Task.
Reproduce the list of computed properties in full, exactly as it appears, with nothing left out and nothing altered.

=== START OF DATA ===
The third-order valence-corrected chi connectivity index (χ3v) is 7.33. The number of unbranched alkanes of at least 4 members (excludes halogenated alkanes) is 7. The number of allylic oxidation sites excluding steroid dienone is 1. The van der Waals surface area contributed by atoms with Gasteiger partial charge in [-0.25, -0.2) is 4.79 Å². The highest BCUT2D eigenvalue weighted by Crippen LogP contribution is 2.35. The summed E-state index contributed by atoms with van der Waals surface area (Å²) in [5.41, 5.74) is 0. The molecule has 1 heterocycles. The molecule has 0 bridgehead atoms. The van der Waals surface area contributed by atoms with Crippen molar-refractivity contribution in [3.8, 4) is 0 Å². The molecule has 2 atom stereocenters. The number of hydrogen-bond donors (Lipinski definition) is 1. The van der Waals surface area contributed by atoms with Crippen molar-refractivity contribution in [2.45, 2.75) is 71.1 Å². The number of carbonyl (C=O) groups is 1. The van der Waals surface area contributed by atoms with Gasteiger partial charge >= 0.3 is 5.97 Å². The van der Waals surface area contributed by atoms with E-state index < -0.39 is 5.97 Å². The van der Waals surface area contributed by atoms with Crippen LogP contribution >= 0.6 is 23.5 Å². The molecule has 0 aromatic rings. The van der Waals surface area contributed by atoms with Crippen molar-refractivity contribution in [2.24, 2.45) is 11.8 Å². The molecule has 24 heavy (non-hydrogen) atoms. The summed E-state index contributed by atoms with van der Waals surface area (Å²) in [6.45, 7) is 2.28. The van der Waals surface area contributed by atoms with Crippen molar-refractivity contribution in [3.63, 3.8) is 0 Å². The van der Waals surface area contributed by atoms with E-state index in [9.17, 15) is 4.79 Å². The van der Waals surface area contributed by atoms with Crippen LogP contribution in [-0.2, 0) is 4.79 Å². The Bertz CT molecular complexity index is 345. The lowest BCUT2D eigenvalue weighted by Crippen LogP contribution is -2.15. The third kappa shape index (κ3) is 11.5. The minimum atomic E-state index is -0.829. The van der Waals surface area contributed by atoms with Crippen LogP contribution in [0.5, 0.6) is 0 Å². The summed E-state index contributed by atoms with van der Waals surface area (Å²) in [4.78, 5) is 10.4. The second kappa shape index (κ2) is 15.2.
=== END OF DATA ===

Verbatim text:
The third-order valence-corrected chi connectivity index (χ3v) is 7.33. The number of unbranched alkanes of at least 4 members (excludes halogenated alkanes) is 7. The number of allylic oxidation sites excluding steroid dienone is 1. The van der Waals surface area contributed by atoms with Gasteiger partial charge in [-0.25, -0.2) is 4.79 Å². The highest BCUT2D eigenvalue weighted by Crippen LogP contribution is 2.35. The summed E-state index contributed by atoms with van der Waals surface area (Å²) in [5.41, 5.74) is 0. The molecule has 1 heterocycles. The molecule has 0 bridgehead atoms. The van der Waals surface area contributed by atoms with Crippen molar-refractivity contribution in [3.8, 4) is 0 Å². The molecule has 2 atom stereocenters. The number of hydrogen-bond donors (Lipinski definition) is 1. The van der Waals surface area contributed by atoms with Crippen molar-refractivity contribution in [2.45, 2.75) is 71.1 Å². The number of carbonyl (C=O) groups is 1. The van der Waals surface area contributed by atoms with Gasteiger partial charge >= 0.3 is 5.97 Å². The van der Waals surface area contributed by atoms with E-state index < -0.39 is 5.97 Å². The van der Waals surface area contributed by atoms with Crippen LogP contribution >= 0.6 is 23.5 Å². The molecule has 0 aromatic rings. The van der Waals surface area contributed by atoms with Crippen molar-refractivity contribution in [2.24, 2.45) is 11.8 Å². The molecule has 24 heavy (non-hydrogen) atoms. The summed E-state index contributed by atoms with van der Waals surface area (Å²) in [6.45, 7) is 2.28. The van der Waals surface area contributed by atoms with Crippen molar-refractivity contribution in [3.63, 3.8) is 0 Å². The van der Waals surface area contributed by atoms with E-state index in [9.17, 15) is 4.79 Å². The van der Waals surface area contributed by atoms with Crippen LogP contribution in [-0.2, 0) is 4.79 Å². The Bertz CT molecular complexity index is 345. The lowest BCUT2D eigenvalue weighted by Crippen LogP contribution is -2.15. The third kappa shape index (κ3) is 11.5. The minimum atomic E-state index is -0.829. The van der Waals surface area contributed by atoms with Crippen LogP contribution in [0.5, 0.6) is 0 Å². The summed E-state index contributed by atoms with van der Waals surface area (Å²) in [4.78, 5) is 10.4. The second kappa shape index (κ2) is 15.2.